Without land, the peasant could not compete with the squire or landlord at all. Peasants who were turned out of their holdings seldom found work anywhere else on the land. Sheep require little labour. For such people there was no choice but to leave their village and go to the town. So the poor were sacrificed to the need for profit. Whole villages became deserted and died away.

Landless peasants and their families again appeared on the roads, forced there by the enclosure of their holdings or the common land. They were called ‘sturdy beggars’ — healthy and active people, able and willing to work, but for whom no work could be found. The sturdy beggar became a social problem and soon the first English Poor Law was enacted against these people.

By the end of the 16th century the industries and towns had absorbed a large part of the unemployed and the very growth of these towns had created an increased demand for agricultural produce. The result was that arable farming again became attractive and enclosures for sheep were checked. However, this movement was not merely from arable farming to pasture grazing and then back to arable farming. It was a development from peasant, small-scale arable farming to large scale sheep farming and then back to large-scale arable farming based on capitalist lines.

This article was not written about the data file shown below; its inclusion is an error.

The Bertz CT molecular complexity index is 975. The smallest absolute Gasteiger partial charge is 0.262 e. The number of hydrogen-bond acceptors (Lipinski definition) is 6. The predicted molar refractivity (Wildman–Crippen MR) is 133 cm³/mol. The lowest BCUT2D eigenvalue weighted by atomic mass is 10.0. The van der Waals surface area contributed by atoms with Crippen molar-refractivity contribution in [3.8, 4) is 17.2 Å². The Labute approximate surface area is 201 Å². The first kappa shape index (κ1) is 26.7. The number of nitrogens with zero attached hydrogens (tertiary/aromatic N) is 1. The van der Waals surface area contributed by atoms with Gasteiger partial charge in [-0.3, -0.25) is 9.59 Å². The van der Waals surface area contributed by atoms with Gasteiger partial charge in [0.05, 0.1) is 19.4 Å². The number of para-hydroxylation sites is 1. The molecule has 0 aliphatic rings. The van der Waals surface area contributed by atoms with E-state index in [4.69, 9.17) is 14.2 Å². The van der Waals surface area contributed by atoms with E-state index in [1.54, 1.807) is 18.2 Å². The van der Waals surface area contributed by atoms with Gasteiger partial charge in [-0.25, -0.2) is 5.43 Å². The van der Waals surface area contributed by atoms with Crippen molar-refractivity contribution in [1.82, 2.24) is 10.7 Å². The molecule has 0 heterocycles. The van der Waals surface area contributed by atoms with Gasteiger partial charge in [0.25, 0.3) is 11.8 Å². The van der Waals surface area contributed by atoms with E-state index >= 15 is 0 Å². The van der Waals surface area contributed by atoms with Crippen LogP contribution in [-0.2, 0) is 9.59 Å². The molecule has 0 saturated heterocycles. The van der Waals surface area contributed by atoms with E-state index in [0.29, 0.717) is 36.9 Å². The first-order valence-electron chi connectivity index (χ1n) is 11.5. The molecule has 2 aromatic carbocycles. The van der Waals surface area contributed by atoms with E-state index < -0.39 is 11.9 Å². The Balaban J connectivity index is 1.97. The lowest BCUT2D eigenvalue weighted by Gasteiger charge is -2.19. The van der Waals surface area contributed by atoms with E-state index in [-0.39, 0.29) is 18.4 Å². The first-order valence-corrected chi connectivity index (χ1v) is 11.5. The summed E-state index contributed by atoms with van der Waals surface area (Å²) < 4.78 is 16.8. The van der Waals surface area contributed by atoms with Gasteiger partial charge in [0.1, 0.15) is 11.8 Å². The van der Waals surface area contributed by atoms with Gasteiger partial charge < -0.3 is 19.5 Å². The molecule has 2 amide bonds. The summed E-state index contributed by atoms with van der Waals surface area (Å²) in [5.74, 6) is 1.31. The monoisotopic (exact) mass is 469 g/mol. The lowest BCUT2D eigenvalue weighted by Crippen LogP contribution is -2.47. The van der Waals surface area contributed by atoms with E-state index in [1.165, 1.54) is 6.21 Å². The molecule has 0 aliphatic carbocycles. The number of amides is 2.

Thus, the historical significance of the enclosures of the 16th century was that they contributed to the development of capitalism in England. Karl Marx considered the enclosures to be the beginning of the previous accumulation of capital, which is the accumulation of capital previous to the capitalist method of production. This development was a major landmark of the 16th century, which furthered capitalist production and it was based on the expropriation of the peasant.

A parallel process was taking place in industry too, though it was a less painful development as compared with agriculture. The emergence of comparatively large-scale production inevitably ruined the free craftsmen which in its turn contributed to the growth of free labour. The clothing industry became the leading branch of the economy and woollen goods made up 80 per cent of English exports at that time. Under such conditions large trading companies emerged deriving tremendous profits from overseas trade. The free capital in its turn was reinvested in the expanding clothing industry. The scattered manufactory began to be substituted by the centralized manufactory — the predecessor of the future capitalist factory. Manufactories developed in other branches of industry too, such as silk, leather, glass, soap, etc. Metallurgy and coal mining, as well as shipbuilding began to make steady progress.